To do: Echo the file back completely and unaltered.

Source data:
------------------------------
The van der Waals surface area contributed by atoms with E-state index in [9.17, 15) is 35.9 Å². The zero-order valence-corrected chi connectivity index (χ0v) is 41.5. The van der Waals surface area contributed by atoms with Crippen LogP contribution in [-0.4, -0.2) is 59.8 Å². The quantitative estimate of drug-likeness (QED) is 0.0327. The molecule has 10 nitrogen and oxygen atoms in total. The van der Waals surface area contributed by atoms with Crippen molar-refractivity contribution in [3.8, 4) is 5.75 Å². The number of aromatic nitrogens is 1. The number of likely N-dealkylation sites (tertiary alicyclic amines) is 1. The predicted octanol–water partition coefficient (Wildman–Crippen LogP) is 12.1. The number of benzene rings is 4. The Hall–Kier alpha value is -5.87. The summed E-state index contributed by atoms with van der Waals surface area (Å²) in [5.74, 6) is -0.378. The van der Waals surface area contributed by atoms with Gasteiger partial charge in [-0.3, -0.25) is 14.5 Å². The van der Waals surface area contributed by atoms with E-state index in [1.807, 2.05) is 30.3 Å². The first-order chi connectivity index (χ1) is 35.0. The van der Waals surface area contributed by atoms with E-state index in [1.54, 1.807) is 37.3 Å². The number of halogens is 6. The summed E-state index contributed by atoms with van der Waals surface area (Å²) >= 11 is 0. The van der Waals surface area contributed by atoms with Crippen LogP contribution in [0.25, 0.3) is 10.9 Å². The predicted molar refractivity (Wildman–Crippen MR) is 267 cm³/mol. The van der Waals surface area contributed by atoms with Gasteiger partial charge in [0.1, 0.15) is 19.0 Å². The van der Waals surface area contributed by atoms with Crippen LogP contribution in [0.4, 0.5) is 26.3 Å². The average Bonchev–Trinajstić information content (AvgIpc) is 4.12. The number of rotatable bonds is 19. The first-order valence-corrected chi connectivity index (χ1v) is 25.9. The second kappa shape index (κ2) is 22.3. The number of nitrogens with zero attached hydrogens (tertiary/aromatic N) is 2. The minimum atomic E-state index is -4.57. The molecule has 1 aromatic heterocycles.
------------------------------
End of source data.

The van der Waals surface area contributed by atoms with E-state index in [9.17, 15) is 35.9 Å². The zero-order valence-corrected chi connectivity index (χ0v) is 41.5. The van der Waals surface area contributed by atoms with Crippen LogP contribution in [-0.4, -0.2) is 59.8 Å². The quantitative estimate of drug-likeness (QED) is 0.0327. The molecule has 10 nitrogen and oxygen atoms in total. The van der Waals surface area contributed by atoms with Crippen molar-refractivity contribution in [3.8, 4) is 5.75 Å². The number of aromatic nitrogens is 1. The number of likely N-dealkylation sites (tertiary alicyclic amines) is 1. The predicted octanol–water partition coefficient (Wildman–Crippen LogP) is 12.1. The number of benzene rings is 4. The Hall–Kier alpha value is -5.87. The summed E-state index contributed by atoms with van der Waals surface area (Å²) in [5.74, 6) is -0.378. The van der Waals surface area contributed by atoms with Gasteiger partial charge in [-0.3, -0.25) is 14.5 Å². The van der Waals surface area contributed by atoms with E-state index in [1.807, 2.05) is 30.3 Å². The first-order chi connectivity index (χ1) is 35.0. The van der Waals surface area contributed by atoms with E-state index in [1.54, 1.807) is 37.3 Å². The number of halogens is 6. The summed E-state index contributed by atoms with van der Waals surface area (Å²) >= 11 is 0. The van der Waals surface area contributed by atoms with Crippen LogP contribution in [0.25, 0.3) is 10.9 Å². The predicted molar refractivity (Wildman–Crippen MR) is 267 cm³/mol. The van der Waals surface area contributed by atoms with Gasteiger partial charge in [0.1, 0.15) is 19.0 Å². The van der Waals surface area contributed by atoms with Crippen LogP contribution in [0.4, 0.5) is 26.3 Å². The average Bonchev–Trinajstić information content (AvgIpc) is 4.12. The number of rotatable bonds is 19. The first-order valence-corrected chi connectivity index (χ1v) is 25.9. The second kappa shape index (κ2) is 22.3. The number of nitrogens with zero attached hydrogens (tertiary/aromatic N) is 2. The minimum atomic E-state index is -4.57. The molecule has 1 aromatic heterocycles.